There are other, more substantial non-covered services, from house calls to personalized clinical plans, that are already in use by practices around the country. Note that even incredibly modest fees, such as $25 a year per family, add up to enormous potential gains for the practice, which can be used to develop the quality of the service.
The SOAPM population, in particular, should work to provide policies, practical examples, and standards for these types of services. Even without official endorsement, an understanding among leading pediatric practices about the proper ways to serve the patients is immensely effective.
There are 2 challenges to offering non-covered services to patients. First, you must stay abreast of the status of the services—if a payer changes policies and suddenly “covers” one of your procedures (whether it pays for it or not), you have a problem. Second, patients are used to receiving many of these services for free at present. Not only does your communication with them need to convince them of your position, you need to package the services in such a way that the patients feel like they are getting something new and improved. There has been considerable documentation and discussion online about the lessons learned from developing these services that you should consult.
Fees for Care
The “Fee for Care” concierge model is what most people envision when discussing the subject. We all understand the concept, but take a few minutes to do the math that insurance companies don’t want you to do: Use your practice management system to determine your total revenue last year. Divide that figure by your total number of active patients. That is how much, on average, your patients paid you last year. Divide that by 12, and the resulting monthly rate is usually pretty shocking. I have seen as low as $20 but almost never over $50, depending on how you count “active patients.” Think about that: for $50 per patient per month, almost all of you who are reading this piece would actually make more than you did last year.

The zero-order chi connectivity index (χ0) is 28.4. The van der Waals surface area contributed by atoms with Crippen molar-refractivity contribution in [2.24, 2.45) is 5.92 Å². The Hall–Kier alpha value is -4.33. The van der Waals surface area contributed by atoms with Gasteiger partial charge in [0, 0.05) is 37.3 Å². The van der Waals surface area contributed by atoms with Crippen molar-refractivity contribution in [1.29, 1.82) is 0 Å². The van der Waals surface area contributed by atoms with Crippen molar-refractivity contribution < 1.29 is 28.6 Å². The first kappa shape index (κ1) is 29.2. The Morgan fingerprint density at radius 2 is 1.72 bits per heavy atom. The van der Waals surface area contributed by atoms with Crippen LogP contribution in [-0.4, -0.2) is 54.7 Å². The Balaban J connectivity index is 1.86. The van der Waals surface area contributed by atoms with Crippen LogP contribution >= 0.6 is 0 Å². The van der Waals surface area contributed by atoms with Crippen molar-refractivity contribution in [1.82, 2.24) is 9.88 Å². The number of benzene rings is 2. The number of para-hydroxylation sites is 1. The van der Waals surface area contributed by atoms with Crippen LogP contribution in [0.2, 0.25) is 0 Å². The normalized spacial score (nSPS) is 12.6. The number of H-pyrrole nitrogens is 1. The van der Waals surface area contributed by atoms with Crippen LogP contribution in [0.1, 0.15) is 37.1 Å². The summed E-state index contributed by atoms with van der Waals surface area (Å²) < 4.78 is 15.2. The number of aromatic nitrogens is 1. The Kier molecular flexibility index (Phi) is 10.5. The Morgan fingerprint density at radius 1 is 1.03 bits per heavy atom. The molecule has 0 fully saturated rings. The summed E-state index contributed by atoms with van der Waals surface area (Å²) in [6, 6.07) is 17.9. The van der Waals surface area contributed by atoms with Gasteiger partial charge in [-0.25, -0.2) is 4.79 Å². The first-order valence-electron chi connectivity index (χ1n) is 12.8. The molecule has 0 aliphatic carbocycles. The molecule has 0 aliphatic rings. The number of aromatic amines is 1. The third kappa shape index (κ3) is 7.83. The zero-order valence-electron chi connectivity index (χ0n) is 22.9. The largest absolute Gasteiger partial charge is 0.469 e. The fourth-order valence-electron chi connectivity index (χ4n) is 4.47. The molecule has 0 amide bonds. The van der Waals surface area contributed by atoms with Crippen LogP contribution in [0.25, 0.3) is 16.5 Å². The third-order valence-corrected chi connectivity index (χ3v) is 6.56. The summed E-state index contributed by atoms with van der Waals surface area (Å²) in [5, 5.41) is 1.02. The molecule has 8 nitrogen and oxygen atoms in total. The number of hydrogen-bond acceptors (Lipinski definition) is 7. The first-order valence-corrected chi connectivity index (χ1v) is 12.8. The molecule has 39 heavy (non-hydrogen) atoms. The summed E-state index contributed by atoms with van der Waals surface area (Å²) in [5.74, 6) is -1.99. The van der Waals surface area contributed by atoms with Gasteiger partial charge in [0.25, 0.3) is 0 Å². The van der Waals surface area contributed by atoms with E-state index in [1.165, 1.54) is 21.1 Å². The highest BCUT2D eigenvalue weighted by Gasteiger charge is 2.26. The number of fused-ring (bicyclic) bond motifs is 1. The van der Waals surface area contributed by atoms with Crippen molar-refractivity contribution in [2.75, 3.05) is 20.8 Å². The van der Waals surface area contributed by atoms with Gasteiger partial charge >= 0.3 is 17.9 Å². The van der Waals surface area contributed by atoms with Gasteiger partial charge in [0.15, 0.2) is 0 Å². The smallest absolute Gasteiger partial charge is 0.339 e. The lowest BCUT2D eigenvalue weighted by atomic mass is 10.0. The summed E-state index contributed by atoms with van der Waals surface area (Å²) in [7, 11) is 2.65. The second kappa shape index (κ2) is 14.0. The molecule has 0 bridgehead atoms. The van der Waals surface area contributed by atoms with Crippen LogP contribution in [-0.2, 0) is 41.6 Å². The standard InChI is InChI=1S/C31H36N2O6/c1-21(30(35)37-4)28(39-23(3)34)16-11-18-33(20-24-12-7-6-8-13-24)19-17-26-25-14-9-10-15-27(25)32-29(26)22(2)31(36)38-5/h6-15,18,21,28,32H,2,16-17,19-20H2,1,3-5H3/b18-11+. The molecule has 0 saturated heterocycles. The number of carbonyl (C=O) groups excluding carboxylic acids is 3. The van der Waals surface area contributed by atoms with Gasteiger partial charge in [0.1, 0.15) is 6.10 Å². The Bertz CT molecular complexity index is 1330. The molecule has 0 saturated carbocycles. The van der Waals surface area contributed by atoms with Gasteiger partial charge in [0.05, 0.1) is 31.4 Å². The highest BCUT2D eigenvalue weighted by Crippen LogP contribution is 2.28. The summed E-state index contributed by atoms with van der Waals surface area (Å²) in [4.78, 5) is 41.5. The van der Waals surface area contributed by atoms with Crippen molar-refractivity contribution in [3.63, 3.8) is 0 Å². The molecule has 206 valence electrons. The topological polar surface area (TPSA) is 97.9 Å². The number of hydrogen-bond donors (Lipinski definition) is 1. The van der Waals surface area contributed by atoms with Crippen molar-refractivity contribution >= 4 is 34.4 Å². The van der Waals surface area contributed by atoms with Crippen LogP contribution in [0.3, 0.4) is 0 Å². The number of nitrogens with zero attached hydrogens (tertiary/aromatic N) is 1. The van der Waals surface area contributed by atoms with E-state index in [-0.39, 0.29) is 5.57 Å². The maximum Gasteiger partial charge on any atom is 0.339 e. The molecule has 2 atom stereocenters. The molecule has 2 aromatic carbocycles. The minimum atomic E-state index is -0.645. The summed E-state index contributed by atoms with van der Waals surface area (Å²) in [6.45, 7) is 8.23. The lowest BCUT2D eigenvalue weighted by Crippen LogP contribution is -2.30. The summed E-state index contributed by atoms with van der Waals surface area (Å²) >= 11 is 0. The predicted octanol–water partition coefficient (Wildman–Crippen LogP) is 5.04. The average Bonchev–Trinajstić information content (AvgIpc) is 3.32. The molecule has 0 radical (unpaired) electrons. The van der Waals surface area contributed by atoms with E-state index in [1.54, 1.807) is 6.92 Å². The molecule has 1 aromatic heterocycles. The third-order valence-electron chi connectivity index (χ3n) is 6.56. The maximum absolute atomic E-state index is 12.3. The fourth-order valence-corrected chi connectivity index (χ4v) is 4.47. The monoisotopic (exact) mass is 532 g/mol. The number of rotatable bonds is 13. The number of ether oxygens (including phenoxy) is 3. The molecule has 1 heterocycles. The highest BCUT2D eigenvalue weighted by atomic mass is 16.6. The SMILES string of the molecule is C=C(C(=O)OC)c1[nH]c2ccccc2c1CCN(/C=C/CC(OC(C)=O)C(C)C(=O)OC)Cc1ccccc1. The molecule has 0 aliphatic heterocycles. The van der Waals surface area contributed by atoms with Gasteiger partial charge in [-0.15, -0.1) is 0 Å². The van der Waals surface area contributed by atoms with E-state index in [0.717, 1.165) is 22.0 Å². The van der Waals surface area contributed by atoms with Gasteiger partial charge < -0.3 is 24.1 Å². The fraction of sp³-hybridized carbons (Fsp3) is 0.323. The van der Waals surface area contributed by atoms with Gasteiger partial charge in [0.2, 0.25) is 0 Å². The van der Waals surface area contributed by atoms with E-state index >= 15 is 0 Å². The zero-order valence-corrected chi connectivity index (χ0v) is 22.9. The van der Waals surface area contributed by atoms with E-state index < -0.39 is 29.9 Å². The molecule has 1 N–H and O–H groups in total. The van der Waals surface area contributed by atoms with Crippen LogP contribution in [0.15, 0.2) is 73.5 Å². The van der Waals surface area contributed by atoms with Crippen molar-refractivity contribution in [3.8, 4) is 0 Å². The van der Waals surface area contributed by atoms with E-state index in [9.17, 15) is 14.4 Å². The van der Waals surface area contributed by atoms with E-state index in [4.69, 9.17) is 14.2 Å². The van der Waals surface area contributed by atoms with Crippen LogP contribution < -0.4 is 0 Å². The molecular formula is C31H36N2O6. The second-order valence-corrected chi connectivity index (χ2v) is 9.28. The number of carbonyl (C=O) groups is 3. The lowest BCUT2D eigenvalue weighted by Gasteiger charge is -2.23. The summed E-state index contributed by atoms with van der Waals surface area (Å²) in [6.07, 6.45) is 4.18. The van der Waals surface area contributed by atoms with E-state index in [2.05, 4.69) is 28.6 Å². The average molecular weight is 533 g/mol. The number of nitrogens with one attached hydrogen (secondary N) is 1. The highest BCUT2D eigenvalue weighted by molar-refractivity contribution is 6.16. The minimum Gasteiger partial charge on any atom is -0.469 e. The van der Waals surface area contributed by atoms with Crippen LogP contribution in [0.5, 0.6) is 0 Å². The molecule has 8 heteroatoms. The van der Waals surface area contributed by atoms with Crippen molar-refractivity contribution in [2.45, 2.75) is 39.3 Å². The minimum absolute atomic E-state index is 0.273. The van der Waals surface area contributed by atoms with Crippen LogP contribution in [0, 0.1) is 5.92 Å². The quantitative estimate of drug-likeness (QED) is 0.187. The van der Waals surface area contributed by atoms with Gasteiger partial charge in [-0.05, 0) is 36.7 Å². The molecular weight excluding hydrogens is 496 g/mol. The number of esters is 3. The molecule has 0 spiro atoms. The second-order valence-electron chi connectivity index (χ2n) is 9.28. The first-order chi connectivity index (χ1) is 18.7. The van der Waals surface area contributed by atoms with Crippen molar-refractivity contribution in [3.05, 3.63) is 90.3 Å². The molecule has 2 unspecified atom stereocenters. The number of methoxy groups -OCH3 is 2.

Of course, this is not a realistic, but it should give you a better sense of why it has been successful in most of the practices who have tried it. What are the options for those practices that cannot jump into the deep end?
One concept for larger practices to consider is to spin off a small concierge group from within the existing group. This is the medical version of the classic “shelf space” marketing concept from the first days of retail consumerism. Rather than have a local concierge group to open on its own practice down the block, perhaps you should be the ones to do it. Take 1 or 2 of the slowest/most thorough/patient friendly docs you have and put him or her/them in an environment where his or her/their volume is not critical. Share your existing resources to shore up the practice in the crucial early period and treat it as an additional option you can offer to your patients, especially those on plans with which you do not participate. By giving your patients a choice to see your practice in the manner that suits them best, you expand your opportunity to reach into the community and grow your practice in a healthy manner.
Should you consider this hybrid approach (or any of the others, for that matter) make sure you do not give the impression of having 2 “tiers” of care in your practice. One way to avoid this is to not have an individual physician work on “both sides of the fence” and be in a position of having a concierge patient jump to the front of the line, ahead of the non-concierge patients.
Finally, as with any endeavor of this nature, you need to consider the legal ramifications. Pediatricians in California, for example, have to contend with the Knox-Keene Act (which is designed to protect patients from ill-designed insurance coverage). Start with the national concierge medicine organizations and listen to what they say distinguishes them. Speak to your peers, locally and on the SOAPM e-mail list, and, if nothing else, strongly consider what you need to do to provide the convenience that your patients demand.
As I mention above, I have an extension to this piece from Physician’s Practice magazine.